To all writers:
sorry I wasn't able to give each of you more feedback esp. those of you I could only give a couple lines to. A common theme I found in most of these was a lack of character, and lack of context. I realize six pages isn't much time to do this but if I know nothing about a protagonist, or villain, or victim for that matter, I can't relate to their experience. And I don't mean whether they're tall or they like red vinyl purses. What motivates them? Show me who they are by the choices they make. Show me why they are the way they are. Show me repeating behavior. And what are the circumstances of their situation? Show me some irony, show me an epiphany of some kind.
Anyway. Sorry to ramble. Here you go.
Well written with a few minor no-no's. For ex -
fueled by fear, terror and a mother’s desire to save her child.
This is something you can't see or hear, the only two things you're allowed to describe. People's thoughts, motivations, feelings and other ethereal things are right out.
As for the story, I liked it. Six pages doesn't give youmuch time to develop a story but this author did a decent job, though i'm puzzled why Jeannie died. Was it the result of the altercation or was it just her time? Perhaps this could be made clearer.
I would like to have seen a more climactic struggle between the two and a more clever way for Iona to defeat him. Other than that, I found little to criticize about this one.
THE KILLER IN BLACK BOOTS
right off, reporters don't talk like that.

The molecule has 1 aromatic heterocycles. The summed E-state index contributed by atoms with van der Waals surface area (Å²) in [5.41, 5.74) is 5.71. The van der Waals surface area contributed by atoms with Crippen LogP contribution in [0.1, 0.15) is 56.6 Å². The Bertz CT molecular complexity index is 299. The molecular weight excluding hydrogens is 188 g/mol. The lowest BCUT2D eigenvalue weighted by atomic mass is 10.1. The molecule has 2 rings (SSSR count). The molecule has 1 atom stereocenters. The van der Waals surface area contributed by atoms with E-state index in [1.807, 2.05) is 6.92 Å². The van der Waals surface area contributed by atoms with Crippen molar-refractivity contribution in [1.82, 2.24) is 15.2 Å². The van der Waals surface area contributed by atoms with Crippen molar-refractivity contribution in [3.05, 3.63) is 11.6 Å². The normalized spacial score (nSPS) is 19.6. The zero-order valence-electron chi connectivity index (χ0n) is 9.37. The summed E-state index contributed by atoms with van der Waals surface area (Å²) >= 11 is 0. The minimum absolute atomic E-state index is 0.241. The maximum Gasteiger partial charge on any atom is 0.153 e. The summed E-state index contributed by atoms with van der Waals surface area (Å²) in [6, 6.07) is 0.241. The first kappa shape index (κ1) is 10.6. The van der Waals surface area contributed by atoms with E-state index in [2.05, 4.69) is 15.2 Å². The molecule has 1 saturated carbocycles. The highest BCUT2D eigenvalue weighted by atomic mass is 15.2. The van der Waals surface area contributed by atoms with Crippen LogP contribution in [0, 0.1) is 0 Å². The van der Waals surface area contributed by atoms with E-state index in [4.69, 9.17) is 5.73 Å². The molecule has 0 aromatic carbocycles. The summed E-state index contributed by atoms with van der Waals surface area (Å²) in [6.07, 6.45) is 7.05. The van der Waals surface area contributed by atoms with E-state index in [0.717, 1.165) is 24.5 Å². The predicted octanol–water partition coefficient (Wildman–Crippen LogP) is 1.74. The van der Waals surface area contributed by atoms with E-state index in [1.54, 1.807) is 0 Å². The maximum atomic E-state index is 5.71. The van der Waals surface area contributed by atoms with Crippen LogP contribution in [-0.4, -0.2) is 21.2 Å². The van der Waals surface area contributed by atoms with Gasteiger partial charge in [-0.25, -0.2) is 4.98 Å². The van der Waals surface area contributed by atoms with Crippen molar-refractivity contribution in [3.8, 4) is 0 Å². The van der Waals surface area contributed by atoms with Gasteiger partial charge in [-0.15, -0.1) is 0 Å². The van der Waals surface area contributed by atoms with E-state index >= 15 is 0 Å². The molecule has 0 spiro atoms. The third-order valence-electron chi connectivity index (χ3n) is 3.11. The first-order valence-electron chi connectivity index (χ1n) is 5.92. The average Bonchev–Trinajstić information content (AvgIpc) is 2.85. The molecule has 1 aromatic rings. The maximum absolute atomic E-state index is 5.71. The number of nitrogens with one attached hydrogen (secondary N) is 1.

And neither do cops giving interviews to reporters.
Repeating the voice over about missing the biggest clue of all isn't necessary. Just omit it.
If I were to make a suggestion about the story itself which I liked, it would be the ending. Why not have Lawrence reveal to us that he's the killer by killing the reporter? He could start singing in the moments before he pulls out his axe or whatever. I would try to show her slow realization that he's the killer. The slow onset of terror makes for a gripping scene.
I found this enjoyable, humorous. I liked the ending although it seems weird he would reveal his alien form in the hospital. Maybe make this a more secretive place.
Some context about who the agents are, how Burgundy came to be one, etc. would be nice, otherwise, little to criticize.
It's a little unclear – is Jane's sister Dan's latest victim? If not, I wouldn't have Jane looking for her sister because it seems confusing.
If her sister is Dan's latest kill, this needs to be fleshed out more thoroughly, perhaps with FLASHBACKS to Dan torturing and killing her, or perhaps opening the story with him strangling her.
Overall, well-written, good dialogue.
this story, like many of the others, does a good job of keeping you guessing who the killer is, but provides no information on who the boy is (other than a cop's kid), what his motivation is for killing these people. I also find it somewhat implausible that a twelve year-old kid would be able to pull something like this off. And all Harlan has to do is wipe his prints from the typewriter and that evidence is gone. Plus, it's unlikely a cop wouldn't have alibis for the other murders.
I thought of all the shorts (so far) this had the most teeth in that it spent time giving us insight into our protagaonist's perspective, his character and motivation. I enjoyed the exchange with his mom in the beginning.
2 issues: one, the plausibility of getting all those skewered people into his little room, especially without mom knowing (this is not such a big deal). Two, I thought his monologuing at the end could be more...I don't know, dramatic, insightful, spectacular. Overall, though, well done.
A DOG LIKE ME